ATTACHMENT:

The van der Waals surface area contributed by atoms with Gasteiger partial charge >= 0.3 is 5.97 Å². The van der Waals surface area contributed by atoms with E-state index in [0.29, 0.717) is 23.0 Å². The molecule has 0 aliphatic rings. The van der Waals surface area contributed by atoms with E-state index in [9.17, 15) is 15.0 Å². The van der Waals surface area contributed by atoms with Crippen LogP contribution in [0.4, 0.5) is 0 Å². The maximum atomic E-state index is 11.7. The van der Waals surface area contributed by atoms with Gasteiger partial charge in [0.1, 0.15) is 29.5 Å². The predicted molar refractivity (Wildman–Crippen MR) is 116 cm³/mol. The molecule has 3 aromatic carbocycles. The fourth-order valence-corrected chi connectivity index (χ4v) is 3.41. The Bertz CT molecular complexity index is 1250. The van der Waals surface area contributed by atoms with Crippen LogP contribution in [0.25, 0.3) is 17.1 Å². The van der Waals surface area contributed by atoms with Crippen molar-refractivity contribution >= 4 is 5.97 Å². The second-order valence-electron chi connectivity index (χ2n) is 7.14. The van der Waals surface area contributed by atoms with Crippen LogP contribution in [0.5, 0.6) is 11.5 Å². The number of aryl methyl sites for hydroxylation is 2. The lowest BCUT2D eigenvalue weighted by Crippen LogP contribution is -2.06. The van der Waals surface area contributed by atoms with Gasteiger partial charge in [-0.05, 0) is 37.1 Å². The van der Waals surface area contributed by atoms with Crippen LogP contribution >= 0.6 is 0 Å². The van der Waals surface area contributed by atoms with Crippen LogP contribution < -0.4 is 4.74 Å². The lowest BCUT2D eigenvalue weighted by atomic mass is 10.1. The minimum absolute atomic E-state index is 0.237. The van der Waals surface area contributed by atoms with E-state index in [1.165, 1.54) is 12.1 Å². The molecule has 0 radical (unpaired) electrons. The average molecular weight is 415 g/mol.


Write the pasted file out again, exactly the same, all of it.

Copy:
The van der Waals surface area contributed by atoms with Gasteiger partial charge >= 0.3 is 5.97 Å². The van der Waals surface area contributed by atoms with E-state index in [0.29, 0.717) is 23.0 Å². The molecule has 0 aliphatic rings. The van der Waals surface area contributed by atoms with E-state index in [9.17, 15) is 15.0 Å². The van der Waals surface area contributed by atoms with Crippen LogP contribution in [0.4, 0.5) is 0 Å². The maximum atomic E-state index is 11.7. The van der Waals surface area contributed by atoms with Gasteiger partial charge in [0.1, 0.15) is 29.5 Å². The predicted molar refractivity (Wildman–Crippen MR) is 116 cm³/mol. The molecule has 3 aromatic carbocycles. The fourth-order valence-corrected chi connectivity index (χ4v) is 3.41. The Bertz CT molecular complexity index is 1250. The van der Waals surface area contributed by atoms with Crippen LogP contribution in [0.25, 0.3) is 17.1 Å². The van der Waals surface area contributed by atoms with Crippen molar-refractivity contribution >= 4 is 5.97 Å². The second-order valence-electron chi connectivity index (χ2n) is 7.14. The van der Waals surface area contributed by atoms with Crippen LogP contribution in [0.5, 0.6) is 11.5 Å². The number of aryl methyl sites for hydroxylation is 2. The lowest BCUT2D eigenvalue weighted by Crippen LogP contribution is -2.06. The van der Waals surface area contributed by atoms with Gasteiger partial charge in [-0.05, 0) is 37.1 Å². The van der Waals surface area contributed by atoms with Crippen LogP contribution >= 0.6 is 0 Å². The van der Waals surface area contributed by atoms with Crippen LogP contribution < -0.4 is 4.74 Å². The lowest BCUT2D eigenvalue weighted by atomic mass is 10.1. The minimum absolute atomic E-state index is 0.237. The van der Waals surface area contributed by atoms with E-state index in [1.165, 1.54) is 12.1 Å². The molecule has 0 radical (unpaired) electrons. The average molecular weight is 415 g/mol.